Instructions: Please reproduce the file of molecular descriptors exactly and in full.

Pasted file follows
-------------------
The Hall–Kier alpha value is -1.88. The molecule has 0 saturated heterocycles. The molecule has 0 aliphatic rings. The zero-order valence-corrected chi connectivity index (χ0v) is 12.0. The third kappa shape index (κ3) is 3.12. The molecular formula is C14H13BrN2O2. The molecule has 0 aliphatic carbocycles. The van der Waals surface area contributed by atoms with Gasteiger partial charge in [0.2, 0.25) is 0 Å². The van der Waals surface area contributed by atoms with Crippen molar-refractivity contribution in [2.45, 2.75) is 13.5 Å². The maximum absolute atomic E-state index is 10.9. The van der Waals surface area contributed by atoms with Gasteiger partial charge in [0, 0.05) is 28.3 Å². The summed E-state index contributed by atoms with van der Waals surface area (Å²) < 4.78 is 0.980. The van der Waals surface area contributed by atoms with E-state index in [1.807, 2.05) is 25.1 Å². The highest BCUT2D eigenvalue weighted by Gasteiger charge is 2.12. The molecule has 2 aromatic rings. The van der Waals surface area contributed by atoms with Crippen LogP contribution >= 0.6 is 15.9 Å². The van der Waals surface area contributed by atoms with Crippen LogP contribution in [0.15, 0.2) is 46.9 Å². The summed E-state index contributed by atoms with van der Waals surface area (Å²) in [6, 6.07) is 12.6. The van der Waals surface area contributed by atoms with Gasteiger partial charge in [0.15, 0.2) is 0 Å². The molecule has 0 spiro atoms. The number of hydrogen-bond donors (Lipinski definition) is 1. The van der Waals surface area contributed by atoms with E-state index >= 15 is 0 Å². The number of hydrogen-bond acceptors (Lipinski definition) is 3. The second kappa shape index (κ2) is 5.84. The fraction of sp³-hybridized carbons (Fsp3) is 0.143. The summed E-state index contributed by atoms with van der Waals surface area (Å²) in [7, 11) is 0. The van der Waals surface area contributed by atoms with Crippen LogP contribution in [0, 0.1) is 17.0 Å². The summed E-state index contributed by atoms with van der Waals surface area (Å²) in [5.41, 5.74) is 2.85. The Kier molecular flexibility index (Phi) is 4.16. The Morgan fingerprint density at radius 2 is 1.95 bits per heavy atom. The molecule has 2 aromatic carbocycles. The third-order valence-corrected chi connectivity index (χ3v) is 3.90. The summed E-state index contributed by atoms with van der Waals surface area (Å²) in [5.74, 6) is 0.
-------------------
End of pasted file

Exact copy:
The Hall–Kier alpha value is -1.88. The molecule has 0 saturated heterocycles. The molecule has 0 aliphatic rings. The zero-order valence-corrected chi connectivity index (χ0v) is 12.0. The third kappa shape index (κ3) is 3.12. The molecular formula is C14H13BrN2O2. The molecule has 0 aliphatic carbocycles. The van der Waals surface area contributed by atoms with Gasteiger partial charge in [0.2, 0.25) is 0 Å². The van der Waals surface area contributed by atoms with Crippen molar-refractivity contribution in [2.45, 2.75) is 13.5 Å². The maximum absolute atomic E-state index is 10.9. The van der Waals surface area contributed by atoms with Gasteiger partial charge in [0, 0.05) is 28.3 Å². The summed E-state index contributed by atoms with van der Waals surface area (Å²) < 4.78 is 0.980. The van der Waals surface area contributed by atoms with E-state index in [1.807, 2.05) is 25.1 Å². The highest BCUT2D eigenvalue weighted by Gasteiger charge is 2.12. The molecule has 2 aromatic rings. The van der Waals surface area contributed by atoms with Crippen LogP contribution >= 0.6 is 15.9 Å². The van der Waals surface area contributed by atoms with Crippen LogP contribution in [0.15, 0.2) is 46.9 Å². The summed E-state index contributed by atoms with van der Waals surface area (Å²) in [6, 6.07) is 12.6. The van der Waals surface area contributed by atoms with Gasteiger partial charge in [0.15, 0.2) is 0 Å². The molecule has 0 spiro atoms. The number of hydrogen-bond donors (Lipinski definition) is 1. The van der Waals surface area contributed by atoms with E-state index >= 15 is 0 Å². The number of hydrogen-bond acceptors (Lipinski definition) is 3. The second kappa shape index (κ2) is 5.84. The fraction of sp³-hybridized carbons (Fsp3) is 0.143. The summed E-state index contributed by atoms with van der Waals surface area (Å²) in [7, 11) is 0. The van der Waals surface area contributed by atoms with Crippen LogP contribution in [0, 0.1) is 17.0 Å². The summed E-state index contributed by atoms with van der Waals surface area (Å²) in [5.41, 5.74) is 2.85. The Kier molecular flexibility index (Phi) is 4.16. The Morgan fingerprint density at radius 2 is 1.95 bits per heavy atom. The molecule has 2 aromatic carbocycles. The third-order valence-corrected chi connectivity index (χ3v) is 3.90. The summed E-state index contributed by atoms with van der Waals surface area (Å²) in [5.74, 6) is 0.